This month, medical device maker MedXHealth Corp. announced a mole-scanning pilot using its SIAscopy technology at 25 Alphega Pharmacies, part of the Walgreens Alliance Boots retail network, in the United Kingdom. MedX said the mole-scanning service is based on a successful model in place at 100 Boots pharmacies in Norway as well as in a Swedish pharmacy chain, where the mole-scanning service has recently grown to 32 locations. To date, the service has identified more than 120 life-threatening melanomas.
MedX’s SIAscopy technology, SIMSYS and MoleMate handheld devices, use light and its remittance to view beneath suspicious moles and lesions in a noninvasive manner, creating real-time images for doctors and dermatologists to evaluate all types of moles or lesions in seconds. The devices are sold to physicians and clinics and are being deployed in drug store settings, where the images are sent remotely to dermatologists, who perform a diagnosis.
“This is a positive development for MedX. We will continue to work with our channel partners to support and grow the pharmacy-based direct to consumer application of our technology,” stated Rob von der Porten, chief executive officer of MedXHealth.
Earlier this year, a dozen London Drugs pharmacies in British Columbia participated in a pilot to provide free oral cancer screenings using the VELscope Vx Enhanced Oral Assessment System from LED Dental Inc.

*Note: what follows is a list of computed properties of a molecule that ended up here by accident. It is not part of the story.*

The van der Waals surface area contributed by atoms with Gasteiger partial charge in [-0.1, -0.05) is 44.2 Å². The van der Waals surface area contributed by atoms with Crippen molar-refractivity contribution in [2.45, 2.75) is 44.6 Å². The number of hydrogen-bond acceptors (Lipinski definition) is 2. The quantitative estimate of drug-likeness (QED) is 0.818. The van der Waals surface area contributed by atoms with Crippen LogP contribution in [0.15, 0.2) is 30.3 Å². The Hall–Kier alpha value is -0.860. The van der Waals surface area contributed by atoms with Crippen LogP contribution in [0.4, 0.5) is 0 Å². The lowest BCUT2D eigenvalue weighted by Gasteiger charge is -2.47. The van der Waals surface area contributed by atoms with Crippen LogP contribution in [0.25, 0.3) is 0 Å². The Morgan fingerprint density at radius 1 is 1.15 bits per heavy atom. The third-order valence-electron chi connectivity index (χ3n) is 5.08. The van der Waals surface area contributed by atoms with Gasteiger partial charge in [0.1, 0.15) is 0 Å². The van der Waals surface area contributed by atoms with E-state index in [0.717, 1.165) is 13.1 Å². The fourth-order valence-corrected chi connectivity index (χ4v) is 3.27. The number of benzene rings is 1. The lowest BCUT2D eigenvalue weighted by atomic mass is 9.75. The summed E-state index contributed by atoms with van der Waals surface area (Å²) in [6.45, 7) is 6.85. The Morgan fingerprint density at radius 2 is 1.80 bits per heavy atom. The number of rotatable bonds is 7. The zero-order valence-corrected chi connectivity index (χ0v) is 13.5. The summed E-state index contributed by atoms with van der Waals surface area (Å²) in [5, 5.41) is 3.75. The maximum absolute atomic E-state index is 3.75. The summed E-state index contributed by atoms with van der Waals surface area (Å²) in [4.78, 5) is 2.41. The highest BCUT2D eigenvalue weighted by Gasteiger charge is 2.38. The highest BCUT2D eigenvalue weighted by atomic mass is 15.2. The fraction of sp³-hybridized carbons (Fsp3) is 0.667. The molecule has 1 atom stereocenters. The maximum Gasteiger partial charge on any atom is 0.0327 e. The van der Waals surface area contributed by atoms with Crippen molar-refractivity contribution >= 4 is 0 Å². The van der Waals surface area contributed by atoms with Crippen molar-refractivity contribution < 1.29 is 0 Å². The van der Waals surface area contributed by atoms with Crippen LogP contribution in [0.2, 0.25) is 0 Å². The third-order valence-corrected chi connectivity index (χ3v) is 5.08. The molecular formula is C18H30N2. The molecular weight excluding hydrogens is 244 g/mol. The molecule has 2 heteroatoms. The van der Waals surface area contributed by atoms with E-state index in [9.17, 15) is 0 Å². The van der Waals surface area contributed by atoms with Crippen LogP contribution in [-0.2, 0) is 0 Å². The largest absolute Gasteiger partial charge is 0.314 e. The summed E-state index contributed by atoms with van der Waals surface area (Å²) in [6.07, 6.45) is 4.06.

In the screenings, a dental professional used the VELscope Vx handheld scope to help detect for oral tissue abnormalities. The screening aids in the early identification of lesions potentially at risk for oral pre-cancer as well as lesions that may be signs of other mucosal diseases or systemic diseases. Patients received an evaluation summary and, if necessary, were advised to see an oral or health professional for further assessment.
John Tse, vice president of pharmacy at London Drugs, said at the time that the oral cancer screening pilot marked a first for Canadian pharmacies. The pilot program was developed with oral medicine and pathology specialist Dr. Samson Ng of the University of British Columbia. “This is the first time we are working with colleagues outside the dental field to find ways to combat the minimally known, but deadly, oral cancer,” Ng commented when the pilot was announced in April.